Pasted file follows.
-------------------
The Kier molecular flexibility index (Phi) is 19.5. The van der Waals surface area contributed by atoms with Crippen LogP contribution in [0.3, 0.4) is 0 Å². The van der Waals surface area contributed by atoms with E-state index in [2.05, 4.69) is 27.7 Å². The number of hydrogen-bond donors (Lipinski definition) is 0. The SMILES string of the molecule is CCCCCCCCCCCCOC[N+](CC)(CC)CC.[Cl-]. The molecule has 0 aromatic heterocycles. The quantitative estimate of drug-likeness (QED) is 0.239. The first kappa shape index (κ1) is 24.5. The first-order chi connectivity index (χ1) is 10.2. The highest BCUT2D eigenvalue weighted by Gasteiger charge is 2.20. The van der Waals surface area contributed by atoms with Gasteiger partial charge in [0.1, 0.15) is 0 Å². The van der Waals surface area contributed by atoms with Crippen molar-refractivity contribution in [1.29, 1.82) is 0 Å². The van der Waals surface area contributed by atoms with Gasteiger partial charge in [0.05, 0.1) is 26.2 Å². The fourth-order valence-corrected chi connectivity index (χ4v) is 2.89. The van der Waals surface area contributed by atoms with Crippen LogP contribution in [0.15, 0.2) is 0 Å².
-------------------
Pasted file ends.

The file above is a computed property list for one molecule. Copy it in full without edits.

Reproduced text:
The Kier molecular flexibility index (Phi) is 19.5. The van der Waals surface area contributed by atoms with Crippen LogP contribution in [0.3, 0.4) is 0 Å². The van der Waals surface area contributed by atoms with E-state index in [2.05, 4.69) is 27.7 Å². The number of hydrogen-bond donors (Lipinski definition) is 0. The SMILES string of the molecule is CCCCCCCCCCCCOC[N+](CC)(CC)CC.[Cl-]. The molecule has 0 aromatic heterocycles. The quantitative estimate of drug-likeness (QED) is 0.239. The first kappa shape index (κ1) is 24.5. The first-order chi connectivity index (χ1) is 10.2. The highest BCUT2D eigenvalue weighted by Gasteiger charge is 2.20. The van der Waals surface area contributed by atoms with Gasteiger partial charge in [0.1, 0.15) is 0 Å². The van der Waals surface area contributed by atoms with Crippen molar-refractivity contribution in [1.29, 1.82) is 0 Å². The van der Waals surface area contributed by atoms with Gasteiger partial charge in [0.05, 0.1) is 26.2 Å². The fourth-order valence-corrected chi connectivity index (χ4v) is 2.89. The van der Waals surface area contributed by atoms with Crippen LogP contribution in [0.15, 0.2) is 0 Å².